On July 15 the plaintiffs, having sought review in federal court, requested that both judges recuse themselves from the Eleventh Circuit’s deliberations. The request was grounded on the fact that the judges had merely asked questions during oral argument while on the Florida Supreme Court, even though they had taken no part in the decision. (This was factually reminiscent of the Ninth Circuit case of Yovino v. Rizo, involving a judge who had voted on a case but died before it was announced; here, however, the judges did not vote at all.)

Professor Blackman had a very sensible take whether recusal was necessary in the Eleventh Circuit case:

Judges are allowed to change their views. And that malleability is a good thing. I would be troubled if judges walked into arguments with a set predisposition, that could not be disturbed.

Yovino demonstrates that a Judge’s questions during oral arguments, and even a conference vote, are not “immutable.” Judges are allowed to keep an open mind till late in the game. These preliminary matters are not enough to question a judge’s impartiality. The only decision that counts is the final order. Judges Luck and Lagoa did not participate in the Florida Supreme Court’s published decision. Therefore, they are not disqualified.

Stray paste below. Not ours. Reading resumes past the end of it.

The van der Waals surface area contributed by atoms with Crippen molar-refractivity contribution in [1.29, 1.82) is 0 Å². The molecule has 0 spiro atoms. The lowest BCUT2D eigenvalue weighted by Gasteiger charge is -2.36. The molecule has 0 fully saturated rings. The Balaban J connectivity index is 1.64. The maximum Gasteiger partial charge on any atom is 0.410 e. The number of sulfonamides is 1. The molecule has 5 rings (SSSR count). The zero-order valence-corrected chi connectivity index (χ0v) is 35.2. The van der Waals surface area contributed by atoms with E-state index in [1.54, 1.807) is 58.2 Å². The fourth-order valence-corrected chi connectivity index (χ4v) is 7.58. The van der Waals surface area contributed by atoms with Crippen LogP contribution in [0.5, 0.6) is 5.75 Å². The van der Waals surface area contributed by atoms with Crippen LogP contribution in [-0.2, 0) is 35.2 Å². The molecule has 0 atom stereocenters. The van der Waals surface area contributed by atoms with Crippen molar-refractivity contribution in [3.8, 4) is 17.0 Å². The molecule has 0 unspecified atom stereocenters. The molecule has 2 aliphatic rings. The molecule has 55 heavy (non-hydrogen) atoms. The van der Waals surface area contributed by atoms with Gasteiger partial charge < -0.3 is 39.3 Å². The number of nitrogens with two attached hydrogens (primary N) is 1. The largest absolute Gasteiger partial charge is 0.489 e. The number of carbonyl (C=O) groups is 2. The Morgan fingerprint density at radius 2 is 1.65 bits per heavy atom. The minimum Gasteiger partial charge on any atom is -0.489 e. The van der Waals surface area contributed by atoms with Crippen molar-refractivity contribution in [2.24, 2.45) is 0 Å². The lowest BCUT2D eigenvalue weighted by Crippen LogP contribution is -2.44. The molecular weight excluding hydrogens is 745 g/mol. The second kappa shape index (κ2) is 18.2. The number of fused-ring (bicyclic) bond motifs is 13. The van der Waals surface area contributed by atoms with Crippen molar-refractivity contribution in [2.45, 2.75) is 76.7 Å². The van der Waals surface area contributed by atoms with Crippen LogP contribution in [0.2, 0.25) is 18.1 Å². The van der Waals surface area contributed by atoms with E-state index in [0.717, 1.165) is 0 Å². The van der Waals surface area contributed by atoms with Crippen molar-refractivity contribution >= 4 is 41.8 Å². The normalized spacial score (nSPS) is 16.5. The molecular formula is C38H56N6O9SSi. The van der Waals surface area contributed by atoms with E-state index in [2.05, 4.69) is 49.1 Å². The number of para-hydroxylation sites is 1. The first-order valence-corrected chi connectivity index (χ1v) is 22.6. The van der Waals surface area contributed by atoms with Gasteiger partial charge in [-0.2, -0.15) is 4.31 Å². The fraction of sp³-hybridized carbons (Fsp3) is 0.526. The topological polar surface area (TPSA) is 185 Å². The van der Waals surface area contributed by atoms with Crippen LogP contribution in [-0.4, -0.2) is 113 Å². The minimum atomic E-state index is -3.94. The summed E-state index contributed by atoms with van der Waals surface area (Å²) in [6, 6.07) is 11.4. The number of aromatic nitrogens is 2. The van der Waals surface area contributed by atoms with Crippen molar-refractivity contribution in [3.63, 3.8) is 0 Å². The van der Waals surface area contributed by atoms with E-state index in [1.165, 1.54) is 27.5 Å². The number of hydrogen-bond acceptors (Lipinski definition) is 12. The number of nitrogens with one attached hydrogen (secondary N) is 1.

But it’s 2020, and legal arguments aren’t good enough for the political class. Hence, the subpoenas. Blackman’s take (which you should read in its entirety) concludes:

I have serious doubts about whether Congress has the power to subpoena a judge to testify about internal judicial matters. I think Congress could justify that subpoena as part of an impeachment inquiry. But a general need for information to craft legislation would not be suitable.

I am not a constitutional scholar, but that strikes me as correct.